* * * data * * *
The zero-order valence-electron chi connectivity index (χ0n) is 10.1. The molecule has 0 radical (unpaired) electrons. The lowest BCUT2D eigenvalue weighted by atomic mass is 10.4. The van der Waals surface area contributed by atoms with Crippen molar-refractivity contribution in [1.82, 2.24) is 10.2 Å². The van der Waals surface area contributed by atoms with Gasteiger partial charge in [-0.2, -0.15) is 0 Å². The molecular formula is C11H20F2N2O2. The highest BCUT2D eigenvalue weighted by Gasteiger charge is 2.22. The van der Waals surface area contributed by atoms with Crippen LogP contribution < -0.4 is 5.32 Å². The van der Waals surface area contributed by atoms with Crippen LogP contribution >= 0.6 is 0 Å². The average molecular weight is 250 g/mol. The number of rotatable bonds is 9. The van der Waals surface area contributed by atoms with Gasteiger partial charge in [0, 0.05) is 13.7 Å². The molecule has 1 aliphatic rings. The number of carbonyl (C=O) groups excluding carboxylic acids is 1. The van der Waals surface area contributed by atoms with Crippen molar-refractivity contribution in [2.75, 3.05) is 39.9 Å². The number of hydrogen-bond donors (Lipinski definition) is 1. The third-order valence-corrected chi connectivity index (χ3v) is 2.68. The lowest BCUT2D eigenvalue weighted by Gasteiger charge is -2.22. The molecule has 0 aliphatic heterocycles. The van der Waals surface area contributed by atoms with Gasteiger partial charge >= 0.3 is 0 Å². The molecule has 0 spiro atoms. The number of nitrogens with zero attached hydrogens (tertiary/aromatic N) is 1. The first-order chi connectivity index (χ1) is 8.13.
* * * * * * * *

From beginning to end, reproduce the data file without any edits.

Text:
The zero-order valence-electron chi connectivity index (χ0n) is 10.1. The molecule has 0 radical (unpaired) electrons. The lowest BCUT2D eigenvalue weighted by atomic mass is 10.4. The van der Waals surface area contributed by atoms with Crippen molar-refractivity contribution in [1.82, 2.24) is 10.2 Å². The van der Waals surface area contributed by atoms with Gasteiger partial charge in [-0.2, -0.15) is 0 Å². The molecular formula is C11H20F2N2O2. The highest BCUT2D eigenvalue weighted by Gasteiger charge is 2.22. The van der Waals surface area contributed by atoms with Crippen LogP contribution < -0.4 is 5.32 Å². The van der Waals surface area contributed by atoms with Crippen LogP contribution >= 0.6 is 0 Å². The average molecular weight is 250 g/mol. The number of rotatable bonds is 9. The van der Waals surface area contributed by atoms with Gasteiger partial charge in [0, 0.05) is 13.7 Å². The molecule has 1 aliphatic rings. The number of carbonyl (C=O) groups excluding carboxylic acids is 1. The van der Waals surface area contributed by atoms with Crippen molar-refractivity contribution in [2.75, 3.05) is 39.9 Å². The number of hydrogen-bond donors (Lipinski definition) is 1. The third-order valence-corrected chi connectivity index (χ3v) is 2.68. The lowest BCUT2D eigenvalue weighted by Gasteiger charge is -2.22. The molecule has 0 aliphatic heterocycles. The van der Waals surface area contributed by atoms with Gasteiger partial charge >= 0.3 is 0 Å². The molecule has 0 spiro atoms. The number of nitrogens with zero attached hydrogens (tertiary/aromatic N) is 1. The first-order chi connectivity index (χ1) is 8.13.